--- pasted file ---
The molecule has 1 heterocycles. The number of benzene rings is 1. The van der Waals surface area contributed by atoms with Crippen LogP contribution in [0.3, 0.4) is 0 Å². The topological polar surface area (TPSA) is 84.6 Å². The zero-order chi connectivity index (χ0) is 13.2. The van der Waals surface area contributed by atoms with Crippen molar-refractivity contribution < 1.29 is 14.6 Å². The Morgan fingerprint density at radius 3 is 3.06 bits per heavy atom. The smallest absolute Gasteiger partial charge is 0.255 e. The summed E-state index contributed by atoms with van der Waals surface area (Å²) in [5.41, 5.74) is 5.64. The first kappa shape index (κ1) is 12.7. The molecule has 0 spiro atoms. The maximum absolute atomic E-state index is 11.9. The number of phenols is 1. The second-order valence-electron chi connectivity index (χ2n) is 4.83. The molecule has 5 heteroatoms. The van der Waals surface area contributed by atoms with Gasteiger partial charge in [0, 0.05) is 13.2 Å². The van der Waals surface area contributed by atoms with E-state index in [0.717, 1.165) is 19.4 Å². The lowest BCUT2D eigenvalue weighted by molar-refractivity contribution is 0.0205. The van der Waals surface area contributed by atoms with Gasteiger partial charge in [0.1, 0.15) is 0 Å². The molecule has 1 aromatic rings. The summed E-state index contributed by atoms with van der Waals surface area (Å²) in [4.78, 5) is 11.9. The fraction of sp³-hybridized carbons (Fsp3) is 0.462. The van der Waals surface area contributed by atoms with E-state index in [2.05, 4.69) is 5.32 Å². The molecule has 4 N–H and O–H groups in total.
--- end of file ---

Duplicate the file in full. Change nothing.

The molecule has 1 heterocycles. The number of benzene rings is 1. The van der Waals surface area contributed by atoms with Crippen LogP contribution in [0.3, 0.4) is 0 Å². The topological polar surface area (TPSA) is 84.6 Å². The zero-order chi connectivity index (χ0) is 13.2. The van der Waals surface area contributed by atoms with Crippen molar-refractivity contribution < 1.29 is 14.6 Å². The Morgan fingerprint density at radius 3 is 3.06 bits per heavy atom. The smallest absolute Gasteiger partial charge is 0.255 e. The summed E-state index contributed by atoms with van der Waals surface area (Å²) in [5.41, 5.74) is 5.64. The first kappa shape index (κ1) is 12.7. The molecule has 0 spiro atoms. The maximum absolute atomic E-state index is 11.9. The number of phenols is 1. The second-order valence-electron chi connectivity index (χ2n) is 4.83. The molecule has 5 heteroatoms. The van der Waals surface area contributed by atoms with Gasteiger partial charge in [0, 0.05) is 13.2 Å². The van der Waals surface area contributed by atoms with E-state index in [0.717, 1.165) is 19.4 Å². The lowest BCUT2D eigenvalue weighted by molar-refractivity contribution is 0.0205. The van der Waals surface area contributed by atoms with Gasteiger partial charge in [0.1, 0.15) is 0 Å². The molecule has 1 aromatic rings. The summed E-state index contributed by atoms with van der Waals surface area (Å²) in [4.78, 5) is 11.9. The fraction of sp³-hybridized carbons (Fsp3) is 0.462. The van der Waals surface area contributed by atoms with E-state index in [2.05, 4.69) is 5.32 Å². The molecule has 4 N–H and O–H groups in total.